The intensive land use and the narrow rotations are also causing considerable problems with soil pathogens like pathogenic nematodes. Together with the ban on metam natrium and other soil disinfectants there is high demand for new management options to improve soil health. Intensive land use, the high degree of mechanisation and often crops that are harvested late in autumn (like silage maize) are placing additional demands on the soil thereby directly impacting upon soil structure and subsoil compaction.
Characteristic soils and soil quality monitoring practice
The main soil type is sand to sandy loam with an average organic matter content ranging 1 to 5%. Since the soils are relatively young, the topsoil is very shallow, soils with the original parent material on a depth of 50 centimeters are not exceptional. The depth and quality of the topsoil is dependent on human practices. Soil quality monitoring in practice involves regular (once in about 4 years) monitoring of soil nutrient status for N, P, K and micronutrients, pH and soil organic matter. Depending on the crop type and identified soil health problems, there is regular monitoring for specific pathogenic nematodes and other soil borne pathogens. Assessment of cation exchange capacity (CEC) and soil biological indicators, are only occasionally used but are rapidly gaining interest.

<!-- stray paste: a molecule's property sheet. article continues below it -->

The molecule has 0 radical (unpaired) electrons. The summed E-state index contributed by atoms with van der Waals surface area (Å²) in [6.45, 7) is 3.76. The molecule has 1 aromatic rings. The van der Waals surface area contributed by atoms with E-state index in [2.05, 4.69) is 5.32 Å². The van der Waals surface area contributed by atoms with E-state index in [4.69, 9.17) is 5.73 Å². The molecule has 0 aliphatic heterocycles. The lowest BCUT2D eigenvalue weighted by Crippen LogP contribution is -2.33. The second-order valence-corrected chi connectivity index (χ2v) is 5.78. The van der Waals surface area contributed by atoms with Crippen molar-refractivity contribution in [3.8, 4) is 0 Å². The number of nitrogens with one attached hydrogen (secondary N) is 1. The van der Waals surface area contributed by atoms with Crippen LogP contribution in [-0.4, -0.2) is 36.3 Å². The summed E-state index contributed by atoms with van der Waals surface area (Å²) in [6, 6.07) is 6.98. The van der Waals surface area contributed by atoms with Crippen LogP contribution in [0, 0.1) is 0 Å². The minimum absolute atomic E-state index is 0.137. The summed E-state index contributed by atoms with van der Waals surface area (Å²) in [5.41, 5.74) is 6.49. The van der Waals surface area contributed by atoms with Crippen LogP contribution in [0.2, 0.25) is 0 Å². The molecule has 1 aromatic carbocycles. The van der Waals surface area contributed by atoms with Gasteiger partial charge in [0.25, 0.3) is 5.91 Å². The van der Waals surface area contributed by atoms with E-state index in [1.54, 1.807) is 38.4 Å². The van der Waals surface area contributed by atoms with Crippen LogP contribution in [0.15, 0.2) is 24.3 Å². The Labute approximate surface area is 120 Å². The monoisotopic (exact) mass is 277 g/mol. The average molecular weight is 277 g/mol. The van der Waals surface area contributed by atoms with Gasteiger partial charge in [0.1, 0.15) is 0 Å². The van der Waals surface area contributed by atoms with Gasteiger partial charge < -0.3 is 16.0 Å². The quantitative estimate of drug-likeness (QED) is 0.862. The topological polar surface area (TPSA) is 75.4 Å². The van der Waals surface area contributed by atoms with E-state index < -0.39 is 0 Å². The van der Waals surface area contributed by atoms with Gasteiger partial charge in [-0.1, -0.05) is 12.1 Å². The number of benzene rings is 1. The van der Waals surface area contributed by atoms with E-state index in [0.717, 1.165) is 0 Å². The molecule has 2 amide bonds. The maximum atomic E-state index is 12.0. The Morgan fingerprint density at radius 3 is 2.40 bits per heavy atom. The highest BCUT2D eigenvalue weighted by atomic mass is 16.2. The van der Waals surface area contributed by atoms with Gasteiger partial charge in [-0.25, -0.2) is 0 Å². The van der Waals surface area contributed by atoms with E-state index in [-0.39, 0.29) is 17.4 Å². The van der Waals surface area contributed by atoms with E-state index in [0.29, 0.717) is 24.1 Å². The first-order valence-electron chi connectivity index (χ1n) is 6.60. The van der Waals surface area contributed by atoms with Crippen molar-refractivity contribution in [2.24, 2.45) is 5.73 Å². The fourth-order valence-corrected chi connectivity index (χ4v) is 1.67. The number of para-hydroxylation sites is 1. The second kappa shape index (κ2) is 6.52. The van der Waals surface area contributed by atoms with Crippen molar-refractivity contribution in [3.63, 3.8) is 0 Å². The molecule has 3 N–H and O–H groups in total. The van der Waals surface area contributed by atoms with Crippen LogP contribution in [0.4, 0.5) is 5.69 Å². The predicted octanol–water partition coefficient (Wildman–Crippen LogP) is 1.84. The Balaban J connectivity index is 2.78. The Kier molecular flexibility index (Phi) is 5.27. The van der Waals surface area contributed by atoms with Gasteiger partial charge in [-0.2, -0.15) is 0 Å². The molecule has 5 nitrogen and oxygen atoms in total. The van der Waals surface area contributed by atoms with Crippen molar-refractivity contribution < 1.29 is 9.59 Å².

Previous research and innovation actions on soil improvement and monitoring
The study area has been intensively studied on various aspects of soil quality and related ecosystem services. At a central location in the area is an experimental farm from Wageningen University and Research, at Vredepeel. This experimental farm represents the centre for research, demonstration and communication for agriculture in the region. The experimental farm has several mid to long-term experiments focusing on soil quality. Management options like organic matter management, soil tillage and soil health treatments are scientifically tested, either separately and or in combination. Various research and demonstration projects with farmer networks and/or pilot farms on various aspects of soil quality have been or are running in the study area. The networks have been focusing on various soil aspects including nitrate leaching, phosphorus accumulation, soil pathogens and organic matter management. One network of farmers in the study area has been focusing specifically on the monitoring, storage and exchange of GPS labeled information on soil quality indicators.